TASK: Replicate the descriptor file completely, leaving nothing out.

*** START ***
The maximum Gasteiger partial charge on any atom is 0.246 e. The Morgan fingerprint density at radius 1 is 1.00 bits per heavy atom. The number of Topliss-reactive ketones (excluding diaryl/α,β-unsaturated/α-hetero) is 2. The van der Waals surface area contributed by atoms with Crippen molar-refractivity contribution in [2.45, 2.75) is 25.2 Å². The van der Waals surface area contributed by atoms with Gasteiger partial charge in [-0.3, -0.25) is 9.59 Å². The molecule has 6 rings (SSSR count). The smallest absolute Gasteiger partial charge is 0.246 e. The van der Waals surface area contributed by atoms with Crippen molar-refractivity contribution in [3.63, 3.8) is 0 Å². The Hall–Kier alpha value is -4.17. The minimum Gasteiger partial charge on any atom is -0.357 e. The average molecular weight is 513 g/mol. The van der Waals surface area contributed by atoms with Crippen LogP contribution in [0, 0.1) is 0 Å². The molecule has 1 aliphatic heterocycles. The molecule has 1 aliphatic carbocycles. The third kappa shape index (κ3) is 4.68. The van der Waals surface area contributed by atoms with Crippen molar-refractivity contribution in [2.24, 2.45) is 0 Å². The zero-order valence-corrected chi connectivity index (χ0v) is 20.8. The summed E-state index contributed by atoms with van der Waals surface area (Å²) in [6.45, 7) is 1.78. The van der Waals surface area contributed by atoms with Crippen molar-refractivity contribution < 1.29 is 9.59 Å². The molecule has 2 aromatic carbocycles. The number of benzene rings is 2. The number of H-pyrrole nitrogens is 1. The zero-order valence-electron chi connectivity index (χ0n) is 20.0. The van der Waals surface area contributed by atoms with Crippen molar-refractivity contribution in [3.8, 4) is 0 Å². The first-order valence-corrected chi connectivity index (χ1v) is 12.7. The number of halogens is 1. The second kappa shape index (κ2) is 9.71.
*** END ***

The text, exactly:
The maximum Gasteiger partial charge on any atom is 0.246 e. The Morgan fingerprint density at radius 1 is 1.00 bits per heavy atom. The number of Topliss-reactive ketones (excluding diaryl/α,β-unsaturated/α-hetero) is 2. The van der Waals surface area contributed by atoms with Crippen molar-refractivity contribution in [2.45, 2.75) is 25.2 Å². The van der Waals surface area contributed by atoms with Gasteiger partial charge in [-0.3, -0.25) is 9.59 Å². The molecule has 6 rings (SSSR count). The smallest absolute Gasteiger partial charge is 0.246 e. The van der Waals surface area contributed by atoms with Crippen molar-refractivity contribution in [3.63, 3.8) is 0 Å². The Hall–Kier alpha value is -4.17. The minimum Gasteiger partial charge on any atom is -0.357 e. The average molecular weight is 513 g/mol. The van der Waals surface area contributed by atoms with Crippen LogP contribution in [0, 0.1) is 0 Å². The molecule has 1 aliphatic heterocycles. The molecule has 1 aliphatic carbocycles. The third kappa shape index (κ3) is 4.68. The van der Waals surface area contributed by atoms with Crippen molar-refractivity contribution in [2.24, 2.45) is 0 Å². The zero-order valence-corrected chi connectivity index (χ0v) is 20.8. The summed E-state index contributed by atoms with van der Waals surface area (Å²) in [6.45, 7) is 1.78. The van der Waals surface area contributed by atoms with Crippen molar-refractivity contribution < 1.29 is 9.59 Å². The molecule has 2 aromatic carbocycles. The number of benzene rings is 2. The number of H-pyrrole nitrogens is 1. The zero-order valence-electron chi connectivity index (χ0n) is 20.0. The van der Waals surface area contributed by atoms with Crippen molar-refractivity contribution in [3.8, 4) is 0 Å². The first-order valence-corrected chi connectivity index (χ1v) is 12.7. The number of halogens is 1. The second kappa shape index (κ2) is 9.71.